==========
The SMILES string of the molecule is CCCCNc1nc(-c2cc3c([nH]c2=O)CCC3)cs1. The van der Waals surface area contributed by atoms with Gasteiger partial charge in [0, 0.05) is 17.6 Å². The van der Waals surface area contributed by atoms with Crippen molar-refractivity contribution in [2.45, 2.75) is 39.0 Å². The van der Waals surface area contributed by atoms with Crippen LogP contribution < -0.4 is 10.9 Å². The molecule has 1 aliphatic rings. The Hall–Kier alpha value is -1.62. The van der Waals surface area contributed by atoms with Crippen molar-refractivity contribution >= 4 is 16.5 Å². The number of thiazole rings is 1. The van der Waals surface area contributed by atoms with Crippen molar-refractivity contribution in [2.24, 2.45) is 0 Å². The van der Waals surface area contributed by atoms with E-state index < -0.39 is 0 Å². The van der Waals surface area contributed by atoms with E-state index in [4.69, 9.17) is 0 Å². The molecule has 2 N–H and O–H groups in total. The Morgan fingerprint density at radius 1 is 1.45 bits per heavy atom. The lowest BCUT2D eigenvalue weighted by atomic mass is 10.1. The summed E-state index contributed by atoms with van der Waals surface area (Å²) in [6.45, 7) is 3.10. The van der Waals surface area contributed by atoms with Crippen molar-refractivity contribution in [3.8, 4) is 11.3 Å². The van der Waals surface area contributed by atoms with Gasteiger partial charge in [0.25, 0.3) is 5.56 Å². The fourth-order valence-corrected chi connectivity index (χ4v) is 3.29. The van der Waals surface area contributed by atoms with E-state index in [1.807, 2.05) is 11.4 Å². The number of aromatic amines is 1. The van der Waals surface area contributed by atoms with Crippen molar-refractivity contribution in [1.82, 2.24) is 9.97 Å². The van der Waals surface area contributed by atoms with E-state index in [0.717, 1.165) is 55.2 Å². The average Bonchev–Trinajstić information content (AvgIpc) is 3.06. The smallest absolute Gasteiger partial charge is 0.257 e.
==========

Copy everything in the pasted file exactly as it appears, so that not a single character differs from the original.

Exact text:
The SMILES string of the molecule is CCCCNc1nc(-c2cc3c([nH]c2=O)CCC3)cs1. The van der Waals surface area contributed by atoms with Gasteiger partial charge in [0, 0.05) is 17.6 Å². The van der Waals surface area contributed by atoms with Crippen molar-refractivity contribution in [2.45, 2.75) is 39.0 Å². The van der Waals surface area contributed by atoms with Crippen LogP contribution < -0.4 is 10.9 Å². The molecule has 1 aliphatic rings. The Hall–Kier alpha value is -1.62. The van der Waals surface area contributed by atoms with Crippen molar-refractivity contribution >= 4 is 16.5 Å². The number of thiazole rings is 1. The van der Waals surface area contributed by atoms with Crippen molar-refractivity contribution in [2.24, 2.45) is 0 Å². The van der Waals surface area contributed by atoms with E-state index < -0.39 is 0 Å². The van der Waals surface area contributed by atoms with E-state index in [4.69, 9.17) is 0 Å². The molecule has 2 N–H and O–H groups in total. The Morgan fingerprint density at radius 1 is 1.45 bits per heavy atom. The lowest BCUT2D eigenvalue weighted by atomic mass is 10.1. The summed E-state index contributed by atoms with van der Waals surface area (Å²) in [6.45, 7) is 3.10. The van der Waals surface area contributed by atoms with Crippen molar-refractivity contribution in [3.8, 4) is 11.3 Å². The van der Waals surface area contributed by atoms with Gasteiger partial charge in [0.25, 0.3) is 5.56 Å². The fourth-order valence-corrected chi connectivity index (χ4v) is 3.29. The van der Waals surface area contributed by atoms with E-state index in [1.807, 2.05) is 11.4 Å². The number of aromatic amines is 1. The van der Waals surface area contributed by atoms with Crippen molar-refractivity contribution in [1.82, 2.24) is 9.97 Å². The van der Waals surface area contributed by atoms with E-state index in [0.717, 1.165) is 55.2 Å². The average Bonchev–Trinajstić information content (AvgIpc) is 3.06. The smallest absolute Gasteiger partial charge is 0.257 e.